Are lies finally running out of steam? Is the truth catching up with BJP?

With consumption of even food declining, and not just registering slower growth, the political mood of the country appears to have caught the BJP on the wrong foot

Are lies finally running out of steam? Is the truth catching up with BJP?

Rahul Pandey

Towards the end of January 2019, a section of the media ran reports that unemployment had hit a 45-year high. The government went into denial only to accept the data as real days after the Lok Sabha election. Data now shows that consumer spending is collapsing. The government is in denial again and no prizes for guessing what happens next and how it is going to impact the political mood in the country.

The writing on the wall is clear. Consumer spending is down for the first time since I was born and that was in 1972 when it took a massive international crisis to push consumer spending into the negative zone. 1972 was the year of the global oil crisis and the only time this happened before that is in the 1960s when India faced a massive food crisis. Data now indicates that the Modi government is presiding over a crisis almost as big.

The biggest pointer here is that the rural spending is back to the 2009-10 levels and urban families too have been hit hard as urban expenditure on food is up by just 0.2%, on the verge of hitting a recession. The BJP’s economic and political calculus is beginning to go horribly wrong.

The government can be in denial about the elephant in the room but it is not going to help anyone, not even the ruling BJP which will have to put the economy back on track before the all-important Uttar Pradesh Vidhan Sabha election, which is clearly the next big event on the BJP calendar.

Before we start to look into how this is going to impact our politics, the decline in consumer spending needs to be looked into with much greater attention to detail. We have been hearing about a rural slowdown for many years now but the NSSO data confirms our greatest fears, rural families are spending less and many are being forced back into poverty.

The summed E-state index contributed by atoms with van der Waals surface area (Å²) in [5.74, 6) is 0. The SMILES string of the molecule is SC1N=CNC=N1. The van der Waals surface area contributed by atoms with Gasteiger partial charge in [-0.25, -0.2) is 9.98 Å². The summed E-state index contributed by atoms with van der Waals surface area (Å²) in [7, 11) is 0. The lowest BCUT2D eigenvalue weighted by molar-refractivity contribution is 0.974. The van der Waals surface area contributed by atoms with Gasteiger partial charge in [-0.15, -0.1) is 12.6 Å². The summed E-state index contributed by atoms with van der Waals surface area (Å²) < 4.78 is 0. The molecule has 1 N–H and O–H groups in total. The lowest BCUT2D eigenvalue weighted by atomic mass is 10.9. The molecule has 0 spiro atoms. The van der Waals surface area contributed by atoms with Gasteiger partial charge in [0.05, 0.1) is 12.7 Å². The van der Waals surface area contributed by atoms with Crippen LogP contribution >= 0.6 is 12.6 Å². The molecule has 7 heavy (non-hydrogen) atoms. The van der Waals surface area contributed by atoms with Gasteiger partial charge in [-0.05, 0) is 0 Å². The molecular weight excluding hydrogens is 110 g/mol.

This is a worrying sign because we are no longer talking about a slowdown in consumption growth, we are talking about a decline in consumption. What makes the data alarming is the fact that the findings come from primary data collected by the NSSO from the ground and is not an extrapolation of secondary data collected by the government from other sources.

With the economy on a downward spiral and little hope on the horizon, the political mood of the country seems to be changing too and this was evident in the recently concluded Maharashtra and Haryana Vidhan Sabha election. The BJP was expecting big wins in both the states but ended up way short with a 20%-plus dip in vote share. While some decline was anticipated, the decline in support surprised everyone on the ground.

The shift in the economic mood is bound to be the biggest worry for the ruling BJP. The Modi government is less than six months into its second term and it is finding it difficult to comprehend that the economic and political mood in the country could have shifted so significantly in such a short period of time. But then, six months is a long time in politics and the chickens are now coming home to roost.

Six months ago, the mood in the nation was firmly behind the BJP and though the economy was just as bad, they were able to win the Lok Sabha elections primarily due to the Pulwama effect. It was also believed that the Pradhan Mantri Krishi Samman Yojna or PM KISAN, the scheme that promised cash support of Rs 6,000 per annum to every farming household in the country, would steer the rural economy out of the mess. Clearly, it has had little impact, considering the scale of the problem.

The total GDP of India is now estimated to be around Rs 130 lakh crore and considering that the share of agriculture is around 15%, we can safely assume that agriculture contributes about 20 lakh crore. The government had planned to spend roughly Rs 80,000 crore on the scheme but is now expected to cut it down to Rs 50,000 crore.

At this level, PM Kisan’s contribution to Agri sector growth would only be around 2.5%, which would not do much to boost rural income, considering the sector was growing at 2.75% in Q1 of the current fiscal. In short, BJP’s claims of doubling farm incomes by 2023 is not coming through.

The Narendra Modi led BJP government came to power about 66 months ago on the promise of smart ideas and rapid economic growth. Five and a half years later, none of their ideas seem to be working and while the BJP was able to ensure that the economy was not the central issue in the 2019 Lok Sabha polls, the economic distress is too strong for anyone to overlook.

Lies are running out of steam, truth is finally catching up.

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